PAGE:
June
2001 
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New Evidence Shows False Memories Can Be Created
 

This item from another newsgroup may be of interest:

Source: University Of Washington (http://www.washington.edu/)

"I Tawt I Taw" A Bunny Wabbit At Disneyland: New Evidence Shows
False Memories Can Be Created

About one-third of the people who were exposed to a fake print
advertisement that described a visit to Disneyland and how they
met and shook hands with Bugs Bunny later said they remembered
or knew the event happened to them.

The scenario described in the ad never occurred because Bugs
Bunny is a Warner Bros. cartoon character and wouldn't be
featured in any Walt Disney Co. property, according to
University of Washington memory researchers Jacquie Pickrell and
Elizabeth Loftus. Pickrell will make two presentations on the
topic at the annual meeting of the American Psychological
Society (APS) on Sunday (June 17) in Toronto and at a satellite
session of the Society for Applied Research in Memory and
Cognition in Kingston, Ontario, on Wednesday.

"The frightening thing about this study is that it suggests how
easily a false memory can be created," said Pickrell, UW
psychology doctoral student.

"It's not only people who go to a therapist who might implant a
false memory or those who witness an accident and whose memory
can be distorted who can have a false memory. Memory is very
vulnerable and malleable. People are not always aware of the
choices they make. This study shows the power of subtle
association changes on memory."

The research is a follow-up to an unpublished study by Loftus, a
UW psychology professor who is being honored by the APS this
week with its William James Fellow Award for psychological
research; Kathryn Braun, a visiting scholar at the Harvard
Business School; and Rhiannon Ellis, a former UW undergraduate
who is now a doctoral student at the University of Pittsburgh.
In the original study, 16 percent of the people exposed to a
Disneyland ad featuring Bugs Bunny later thought they had seen
and met the cartoon rabbit.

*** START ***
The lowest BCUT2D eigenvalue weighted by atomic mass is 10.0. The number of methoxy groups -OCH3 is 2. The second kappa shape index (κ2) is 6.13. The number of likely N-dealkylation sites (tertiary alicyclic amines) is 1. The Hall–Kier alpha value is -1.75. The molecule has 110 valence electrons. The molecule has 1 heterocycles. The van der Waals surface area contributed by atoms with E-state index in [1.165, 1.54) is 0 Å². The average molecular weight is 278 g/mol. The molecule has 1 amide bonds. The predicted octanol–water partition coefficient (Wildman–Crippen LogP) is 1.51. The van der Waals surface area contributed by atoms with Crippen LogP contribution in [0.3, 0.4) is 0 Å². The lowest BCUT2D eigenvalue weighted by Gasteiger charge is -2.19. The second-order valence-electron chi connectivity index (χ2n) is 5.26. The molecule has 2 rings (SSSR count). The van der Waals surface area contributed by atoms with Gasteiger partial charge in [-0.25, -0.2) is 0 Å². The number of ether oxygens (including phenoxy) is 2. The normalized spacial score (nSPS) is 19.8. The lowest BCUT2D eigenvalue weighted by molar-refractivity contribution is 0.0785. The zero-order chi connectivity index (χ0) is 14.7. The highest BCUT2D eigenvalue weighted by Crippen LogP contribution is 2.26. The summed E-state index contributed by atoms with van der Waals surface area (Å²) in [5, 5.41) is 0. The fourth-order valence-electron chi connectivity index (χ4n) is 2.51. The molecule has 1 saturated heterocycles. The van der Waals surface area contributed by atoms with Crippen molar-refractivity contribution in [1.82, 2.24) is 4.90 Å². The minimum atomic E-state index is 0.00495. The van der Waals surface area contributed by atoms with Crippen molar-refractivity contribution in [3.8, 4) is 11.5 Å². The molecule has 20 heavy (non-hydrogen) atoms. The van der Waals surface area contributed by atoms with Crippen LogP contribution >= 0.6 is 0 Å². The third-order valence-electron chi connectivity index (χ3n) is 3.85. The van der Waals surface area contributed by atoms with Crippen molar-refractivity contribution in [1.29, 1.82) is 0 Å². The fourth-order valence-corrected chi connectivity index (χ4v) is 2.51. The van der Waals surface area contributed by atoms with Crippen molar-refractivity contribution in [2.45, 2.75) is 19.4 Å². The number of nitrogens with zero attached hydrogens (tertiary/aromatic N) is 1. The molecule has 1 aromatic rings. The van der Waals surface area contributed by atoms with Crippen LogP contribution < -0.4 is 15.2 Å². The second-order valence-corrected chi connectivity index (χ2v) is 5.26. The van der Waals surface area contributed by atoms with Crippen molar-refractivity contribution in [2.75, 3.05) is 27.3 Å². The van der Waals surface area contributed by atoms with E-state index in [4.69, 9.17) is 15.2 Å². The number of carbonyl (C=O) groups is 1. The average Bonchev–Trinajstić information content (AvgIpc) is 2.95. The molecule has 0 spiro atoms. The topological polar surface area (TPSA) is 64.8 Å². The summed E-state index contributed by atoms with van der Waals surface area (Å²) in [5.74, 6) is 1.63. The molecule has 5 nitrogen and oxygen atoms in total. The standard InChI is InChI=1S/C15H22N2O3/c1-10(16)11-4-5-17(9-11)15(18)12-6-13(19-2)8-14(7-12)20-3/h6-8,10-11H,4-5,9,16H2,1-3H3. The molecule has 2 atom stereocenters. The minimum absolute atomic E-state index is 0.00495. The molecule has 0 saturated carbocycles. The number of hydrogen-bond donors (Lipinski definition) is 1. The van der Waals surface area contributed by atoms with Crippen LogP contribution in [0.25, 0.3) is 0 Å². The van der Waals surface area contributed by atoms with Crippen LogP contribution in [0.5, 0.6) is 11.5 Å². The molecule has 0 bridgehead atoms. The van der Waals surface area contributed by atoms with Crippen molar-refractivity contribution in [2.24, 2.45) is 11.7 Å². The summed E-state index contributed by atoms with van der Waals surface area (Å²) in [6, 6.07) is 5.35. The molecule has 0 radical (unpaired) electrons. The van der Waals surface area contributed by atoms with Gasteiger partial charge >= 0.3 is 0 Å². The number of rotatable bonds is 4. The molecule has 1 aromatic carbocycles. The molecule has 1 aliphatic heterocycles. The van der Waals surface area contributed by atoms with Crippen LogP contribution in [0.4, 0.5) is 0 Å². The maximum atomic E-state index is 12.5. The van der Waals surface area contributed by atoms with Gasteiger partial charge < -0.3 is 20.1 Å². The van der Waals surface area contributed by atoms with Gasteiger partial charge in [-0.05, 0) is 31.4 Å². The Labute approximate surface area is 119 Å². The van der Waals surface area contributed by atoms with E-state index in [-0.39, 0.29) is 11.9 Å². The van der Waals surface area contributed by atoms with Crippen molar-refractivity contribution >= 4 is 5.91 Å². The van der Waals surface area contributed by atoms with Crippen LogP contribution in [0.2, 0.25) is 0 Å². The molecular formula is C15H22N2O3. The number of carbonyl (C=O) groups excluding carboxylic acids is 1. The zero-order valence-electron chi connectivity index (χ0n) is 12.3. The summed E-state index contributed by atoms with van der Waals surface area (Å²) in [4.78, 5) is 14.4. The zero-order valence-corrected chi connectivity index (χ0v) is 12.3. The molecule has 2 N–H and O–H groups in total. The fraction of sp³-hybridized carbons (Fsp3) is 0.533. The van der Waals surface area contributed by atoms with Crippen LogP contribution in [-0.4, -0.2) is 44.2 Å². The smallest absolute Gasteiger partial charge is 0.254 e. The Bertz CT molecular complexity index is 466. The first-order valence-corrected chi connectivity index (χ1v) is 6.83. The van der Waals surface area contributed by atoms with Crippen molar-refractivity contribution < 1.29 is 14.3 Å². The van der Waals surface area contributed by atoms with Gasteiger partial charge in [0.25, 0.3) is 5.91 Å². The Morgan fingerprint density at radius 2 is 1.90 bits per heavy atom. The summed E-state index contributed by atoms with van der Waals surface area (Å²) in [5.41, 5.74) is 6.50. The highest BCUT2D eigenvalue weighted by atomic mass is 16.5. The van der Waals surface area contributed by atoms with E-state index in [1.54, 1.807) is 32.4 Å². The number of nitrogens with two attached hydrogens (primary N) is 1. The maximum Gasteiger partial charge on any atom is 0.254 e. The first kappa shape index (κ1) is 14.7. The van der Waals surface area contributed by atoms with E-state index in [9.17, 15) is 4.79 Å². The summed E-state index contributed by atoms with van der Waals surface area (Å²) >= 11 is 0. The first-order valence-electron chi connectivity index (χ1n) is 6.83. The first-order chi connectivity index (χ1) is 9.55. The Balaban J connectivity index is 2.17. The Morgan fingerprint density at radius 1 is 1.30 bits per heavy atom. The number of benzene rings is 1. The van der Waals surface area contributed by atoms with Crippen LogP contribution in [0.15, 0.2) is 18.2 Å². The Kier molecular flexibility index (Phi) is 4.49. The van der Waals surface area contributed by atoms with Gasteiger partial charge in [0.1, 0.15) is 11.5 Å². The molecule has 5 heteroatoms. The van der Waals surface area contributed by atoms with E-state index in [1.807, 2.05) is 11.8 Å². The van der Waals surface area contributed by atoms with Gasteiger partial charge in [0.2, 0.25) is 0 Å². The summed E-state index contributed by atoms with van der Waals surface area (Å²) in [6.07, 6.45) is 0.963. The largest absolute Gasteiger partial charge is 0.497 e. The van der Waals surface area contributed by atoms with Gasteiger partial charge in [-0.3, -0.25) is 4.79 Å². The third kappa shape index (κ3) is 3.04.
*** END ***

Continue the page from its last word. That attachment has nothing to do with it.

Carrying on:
In the new research, Pickrell and Loftus divided 120 subjects
into four groups. The subjects were told they were going to
evaluate advertising copy, fill out several questionnaires and
answer questions about a trip to Disneyland.

The first group read a generic Disneyland ad that mentioned no
cartoon characters. The second group read the same copy and was
exposed to a 4-foot-tall cardboard figure of Bugs Bunny that was
casually placed in the interview room. No mention was made of
Bugs Bunny. The third, or Bugs group, read the fake Disneyland
ad featuring Bugs Bunny. The fourth, or double, exposure group
read the fake add and also saw the cardboard rabbit.

This time 30 percent of the people in the Bugs group later said
they remembered or knew they had met Bugs Bunny when they
visited Disneyland and 40 percent of the people in the double
exposure group reported the same thing.

"'Remember' means the people actually recall meeting and shaking
hands with Bugs," explained Pickrell. "'Knowing' is they have no
real memory, but are sure that it happened, just as they have no
memory of having their umbilical cord being cut when they were
born but know it happened.

"Creating a false memory is a process. Someone saying, 'I know
it could have happened,' is taking the first step of actually
creating a memory. If you clearly believe you walked up to Bugs
Bunny, you have a memory."

In addition, Pickrell said there is the issue of the consequence
of false memories or the ripple effects. People in the
experiment who were exposed to the false advertising were more
likely to relate Bugs Bunny to other things at Disneyland not
suggested in the ad, such as seeing Bugs and Mickey Mouse
together or seeing Bugs in the Main Street Electrical Parade.

"We are interested in how people create their autobiographical
references, or memory. Through this process they might be
altering their own memories," she said. "Nostalgic advertising
works in a similar manner. Hallmark, McDonald's and Disney have
very effective nostalgic advertising that can change people's
buying habits. You may not have had a great experience the last
time you visited Disneyland or McDonald's, but the ads may be
inadvertently be creating the impression that they had a
wonderful time and leaving viewers with that memory. If ads can
get people to believe they had an experience they never had,
that is pretty powerful.

"The bottom line of our study is that the phony ad is making the
difference. Just casually reading a Bugs Bunny cartoon or some
other incidental exposure doesn't mean you believe you met Bugs.
The ad does."
 
 
 

June 2001 
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